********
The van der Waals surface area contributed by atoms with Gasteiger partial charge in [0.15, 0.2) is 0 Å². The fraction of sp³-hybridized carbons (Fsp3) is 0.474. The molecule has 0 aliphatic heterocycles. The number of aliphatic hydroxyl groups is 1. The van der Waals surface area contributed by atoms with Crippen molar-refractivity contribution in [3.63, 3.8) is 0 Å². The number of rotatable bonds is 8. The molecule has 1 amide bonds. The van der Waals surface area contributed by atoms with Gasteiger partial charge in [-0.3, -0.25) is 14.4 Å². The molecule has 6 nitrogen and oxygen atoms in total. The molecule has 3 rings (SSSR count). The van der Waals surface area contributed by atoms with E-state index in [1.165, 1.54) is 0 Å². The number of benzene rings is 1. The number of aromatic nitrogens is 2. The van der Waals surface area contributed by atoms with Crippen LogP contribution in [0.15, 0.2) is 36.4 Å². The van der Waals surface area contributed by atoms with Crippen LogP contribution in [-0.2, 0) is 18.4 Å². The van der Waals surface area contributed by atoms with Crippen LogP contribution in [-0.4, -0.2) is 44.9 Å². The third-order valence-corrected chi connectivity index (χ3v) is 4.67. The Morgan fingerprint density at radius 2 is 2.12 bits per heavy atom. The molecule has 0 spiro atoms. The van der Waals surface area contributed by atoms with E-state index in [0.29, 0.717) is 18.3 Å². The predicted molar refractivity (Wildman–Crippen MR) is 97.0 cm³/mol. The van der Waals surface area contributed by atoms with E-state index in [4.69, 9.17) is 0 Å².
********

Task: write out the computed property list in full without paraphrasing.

The van der Waals surface area contributed by atoms with Gasteiger partial charge in [0.15, 0.2) is 0 Å². The fraction of sp³-hybridized carbons (Fsp3) is 0.474. The molecule has 0 aliphatic heterocycles. The number of aliphatic hydroxyl groups is 1. The van der Waals surface area contributed by atoms with Crippen molar-refractivity contribution in [3.63, 3.8) is 0 Å². The number of rotatable bonds is 8. The molecule has 1 amide bonds. The van der Waals surface area contributed by atoms with Gasteiger partial charge in [-0.3, -0.25) is 14.4 Å². The molecule has 6 nitrogen and oxygen atoms in total. The molecule has 3 rings (SSSR count). The van der Waals surface area contributed by atoms with E-state index in [1.165, 1.54) is 0 Å². The number of benzene rings is 1. The number of aromatic nitrogens is 2. The van der Waals surface area contributed by atoms with Crippen LogP contribution in [0.15, 0.2) is 36.4 Å². The van der Waals surface area contributed by atoms with Crippen LogP contribution in [-0.2, 0) is 18.4 Å². The van der Waals surface area contributed by atoms with Crippen LogP contribution in [-0.4, -0.2) is 44.9 Å². The third-order valence-corrected chi connectivity index (χ3v) is 4.67. The Morgan fingerprint density at radius 2 is 2.12 bits per heavy atom. The molecule has 0 spiro atoms. The van der Waals surface area contributed by atoms with E-state index in [0.29, 0.717) is 18.3 Å². The predicted molar refractivity (Wildman–Crippen MR) is 97.0 cm³/mol. The van der Waals surface area contributed by atoms with E-state index in [4.69, 9.17) is 0 Å².